Lexmark International, Inc. v. Static Control Components: Enjoining Proper Usage of the Digital Millennium Copyright Act’s Anti-Circumvention Provisions

June 16, 2012

Since the adoption of the Digital Millennium Copyright Act (“DMCA”) in 1998, the courts have failed to fully define the scope of which copyrighted works are protected by the anticircumvention provisions. Courts have struggled to define this scope because Congress promulgated the DMCA in the context of promoting commerce over the Internet. Congress, however, drafted the DMCA anti-circumvention provisions with such broad and arguably unambiguous language5 that courts have been hardpressed to limit the application of the provisions to Internet commerce. Yet, not until Lexmark International, Inc. v. Static Control Components had a court interpreted the scope of the anticircumvention provisions as broad enough to protect purely functional, not independently marketed, copyrighted works.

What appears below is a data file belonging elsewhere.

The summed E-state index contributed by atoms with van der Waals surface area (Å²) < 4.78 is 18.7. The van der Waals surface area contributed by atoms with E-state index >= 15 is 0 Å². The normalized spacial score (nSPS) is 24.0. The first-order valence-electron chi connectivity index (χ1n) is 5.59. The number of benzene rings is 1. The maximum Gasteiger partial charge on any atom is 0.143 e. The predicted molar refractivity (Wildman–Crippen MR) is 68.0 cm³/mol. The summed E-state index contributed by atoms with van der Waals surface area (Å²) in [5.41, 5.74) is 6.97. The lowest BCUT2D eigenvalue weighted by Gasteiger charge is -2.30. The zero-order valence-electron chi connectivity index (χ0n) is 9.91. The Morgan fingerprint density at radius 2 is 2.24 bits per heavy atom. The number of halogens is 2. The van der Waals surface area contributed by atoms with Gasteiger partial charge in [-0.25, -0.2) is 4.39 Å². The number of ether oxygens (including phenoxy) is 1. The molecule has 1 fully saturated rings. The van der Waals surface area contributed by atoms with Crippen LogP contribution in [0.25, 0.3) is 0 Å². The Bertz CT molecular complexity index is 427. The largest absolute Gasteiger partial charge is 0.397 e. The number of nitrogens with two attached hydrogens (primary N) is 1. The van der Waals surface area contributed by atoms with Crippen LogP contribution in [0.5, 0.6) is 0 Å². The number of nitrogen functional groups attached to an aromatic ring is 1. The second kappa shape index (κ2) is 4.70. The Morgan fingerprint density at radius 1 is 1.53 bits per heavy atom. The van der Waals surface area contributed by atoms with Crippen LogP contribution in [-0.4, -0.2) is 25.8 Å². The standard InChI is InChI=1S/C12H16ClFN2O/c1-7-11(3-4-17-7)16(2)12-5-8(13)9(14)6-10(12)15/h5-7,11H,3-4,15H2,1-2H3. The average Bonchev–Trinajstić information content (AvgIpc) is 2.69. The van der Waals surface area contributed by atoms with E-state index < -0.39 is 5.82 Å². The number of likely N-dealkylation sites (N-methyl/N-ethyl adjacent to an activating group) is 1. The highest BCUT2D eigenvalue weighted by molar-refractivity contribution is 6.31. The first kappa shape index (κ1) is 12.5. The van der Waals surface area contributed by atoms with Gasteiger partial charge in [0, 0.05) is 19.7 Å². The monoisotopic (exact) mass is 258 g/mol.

This Recent Development uses Lexmark as a case study and comes to the conclusion that although the anti-circumvention provisions seem to apply to the Lexmark facts courts should not allow plaintiffs to use the anti-circumvention provisions to protect purely functional and not independently marketed copyrighted works because doing so leads to outcomes that are contrary to public policy.